And so there's a lot of, of options to use that space.

Lou Mongello: And while we're talking about the state room, it just made me think while there is no. Guest accessible laundry on board. Uh, if you do need to have laundry done that are laundry services that are available. So, um,

Beci Mahnken: And it was really reasonable to you rather than for those of you who've done ocean cruising and you're, you're doing a pair of underwear for 7 and 50 cents.

It's which gets a little out of hand, um, on board. These were really, really reasonable in terms of the cost to do an entire load of laundry. So I really appreciated that. And efficient.

Lisa DiNoto Glassner: The same day turnaround time.

Beci Mahnken: Yeah.

Lou Mongello: So, all right. I want, I want to, I want to get to sort of the, the heart and the soul of river cruising, because while I think for Disney cruise line, The ship is the star for here.

[01:10:00] While I love the ship, the destinations really are the reason to go and what makes river cruising so unique and so wonderful. Somebody said earlier, it is not necessarily waking up and being in a new port. Sometimes you might have more than one stop per day. Sometimes you might not be the only ship in port as well, too, which might make for some fun.

I want to sort of. Quickly give a high level overview of our day to day itinerary, and then I'd love to hear from each of you places and experiences and the way that you either did the tours or when going out on your own, your sort of thoughts about it. Um, either things that that stuck out for you, um, our, our adventure ran from December 9th through the 16th, many of us got in, which we highly recommend a day early, uh, into Budapest.

Um, and I have to tell you. This was the cruise [01:11:00] hadn't even started yet, and maybe it was just sort of this childlike giddiness and excitement that I had. But as we all started to gather and just like get ready for the next day, some of us went out and just went exploring the Budapest, very, very walkable city from the hotel that we were staying at.

And we found, uh, we found a restaurant that happened to still be open, everything that sort of. Close things up a little early, uh, despite the Christmas markets being there and found a little restaurant called Hungry in Hungary and had one of the best meals that I've had on, on the entire trip. We tried everything that local, the schnitzel and the chicken pop, a crash and the goulash and literally every single type of sausage that they had on the menu.

And I think a lot of us, we walked out of that night. I mean, there was maybe 10 of us somewhere around there. And I was like, man, we can go home tomorrow. Like, and this was just great because this is what cruising as a group and [01:12:00] cruising with friends, whether you've met them before or not, or you've, you've maybe run across their name in the clubhouse was all about.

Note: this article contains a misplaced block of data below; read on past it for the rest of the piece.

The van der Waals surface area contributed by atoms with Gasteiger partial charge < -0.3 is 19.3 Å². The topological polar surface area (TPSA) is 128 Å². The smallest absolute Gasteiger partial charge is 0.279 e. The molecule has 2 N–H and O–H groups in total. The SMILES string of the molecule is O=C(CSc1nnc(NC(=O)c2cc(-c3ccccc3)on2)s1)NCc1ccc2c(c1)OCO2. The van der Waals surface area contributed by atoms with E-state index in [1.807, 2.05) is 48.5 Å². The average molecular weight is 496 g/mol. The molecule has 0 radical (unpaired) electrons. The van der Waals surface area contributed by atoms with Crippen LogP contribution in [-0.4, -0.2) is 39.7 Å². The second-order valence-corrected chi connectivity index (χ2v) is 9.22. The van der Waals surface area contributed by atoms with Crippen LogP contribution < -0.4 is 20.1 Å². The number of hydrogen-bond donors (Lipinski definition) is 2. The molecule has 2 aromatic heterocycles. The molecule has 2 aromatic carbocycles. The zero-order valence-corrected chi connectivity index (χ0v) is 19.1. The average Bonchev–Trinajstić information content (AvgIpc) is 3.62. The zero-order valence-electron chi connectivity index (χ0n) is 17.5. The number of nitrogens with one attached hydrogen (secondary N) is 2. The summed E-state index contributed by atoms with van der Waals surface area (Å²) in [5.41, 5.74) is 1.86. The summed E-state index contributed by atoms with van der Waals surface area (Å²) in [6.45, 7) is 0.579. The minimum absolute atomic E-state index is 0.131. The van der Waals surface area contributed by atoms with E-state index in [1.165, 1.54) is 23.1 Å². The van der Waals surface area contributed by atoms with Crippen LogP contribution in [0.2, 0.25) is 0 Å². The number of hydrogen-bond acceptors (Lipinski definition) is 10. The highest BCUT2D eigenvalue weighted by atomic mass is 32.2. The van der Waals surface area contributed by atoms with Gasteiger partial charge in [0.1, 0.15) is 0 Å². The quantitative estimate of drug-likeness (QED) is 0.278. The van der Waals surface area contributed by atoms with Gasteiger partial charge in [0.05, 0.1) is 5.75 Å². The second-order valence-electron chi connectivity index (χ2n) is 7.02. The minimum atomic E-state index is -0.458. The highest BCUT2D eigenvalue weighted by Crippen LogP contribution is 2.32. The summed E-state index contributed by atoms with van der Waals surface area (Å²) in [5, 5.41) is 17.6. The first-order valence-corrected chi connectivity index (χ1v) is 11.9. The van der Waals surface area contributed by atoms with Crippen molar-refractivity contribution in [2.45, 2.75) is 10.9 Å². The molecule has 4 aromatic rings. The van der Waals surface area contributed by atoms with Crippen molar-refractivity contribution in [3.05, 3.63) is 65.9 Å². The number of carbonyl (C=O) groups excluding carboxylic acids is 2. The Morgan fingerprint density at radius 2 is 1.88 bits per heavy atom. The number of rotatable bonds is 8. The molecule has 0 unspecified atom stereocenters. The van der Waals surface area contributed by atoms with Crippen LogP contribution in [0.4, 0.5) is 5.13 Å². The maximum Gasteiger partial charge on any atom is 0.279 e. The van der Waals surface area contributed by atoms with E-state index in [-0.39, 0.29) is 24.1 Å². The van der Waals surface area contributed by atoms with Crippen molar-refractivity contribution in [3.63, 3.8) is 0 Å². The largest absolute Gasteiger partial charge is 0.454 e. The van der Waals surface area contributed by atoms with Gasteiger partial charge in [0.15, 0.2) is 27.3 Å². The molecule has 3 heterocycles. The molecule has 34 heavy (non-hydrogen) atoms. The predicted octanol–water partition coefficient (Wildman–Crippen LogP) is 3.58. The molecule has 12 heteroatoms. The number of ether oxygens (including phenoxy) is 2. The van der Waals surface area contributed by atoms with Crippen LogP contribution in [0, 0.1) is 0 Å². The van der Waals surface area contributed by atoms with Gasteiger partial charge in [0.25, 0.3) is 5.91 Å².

We start on the ninth boarding the ship in Budapest. Um, and correct me if I get any of these things wrong. We stayed there overnight, right? We stayed in Budapest on the ship. overnight. Um, so it really was almost more of a, of a place to sleep then, but it was getting acclimated to the ship. The, the crew came out, Raul, the cruise director came out, the captain came out, um, gave us an idea of what was going on, but you'd also did have an opportunity to explore Budapest on your own.

Uh, a number of us walked over to an inside market because it was cold and snowy and amazing and beautiful where It almost looked like it was in this giant old, it reminded me of sort of like this old, like Victorian era train station, um, where there was local artisans and crafts. [01:13:00] Just when I thought the meal the night before couldn't get any better, we had, it's the Hungarian version of a cozy cone.

I don't know how else to put it, like four different sausage. focused cones and we had this, uh, Hungarian flatbread. I'm going to apologize if I pronounce anything wrong, correct me. Lepenny, Lepenny, I don't know what it is. And that was the night that we boarded the ship. Um, the next day we did a guided tour of Budapest again.

It was, it was Everything you wanted it to be. It was cool. It was snowing. We toured Buddha castle. We had these cookies and sausages in the market. I was introduced to the joy that is chimney cakes. Um, some of we went off, a group of us went off. We went to go see one of this beautiful, um, Jewish synagogue.

And again, they brought local artisans and performers on board the ship. The next day, [01:14:00] we went to Bratislava, which is the capital of Slovakia. Uh, we went to Bratislava Castle, which had amazing views. And the next of the Christmas markets, that's when we went through, um, the locks, right? We went through sort of our first lock and sort of had that, that onboard.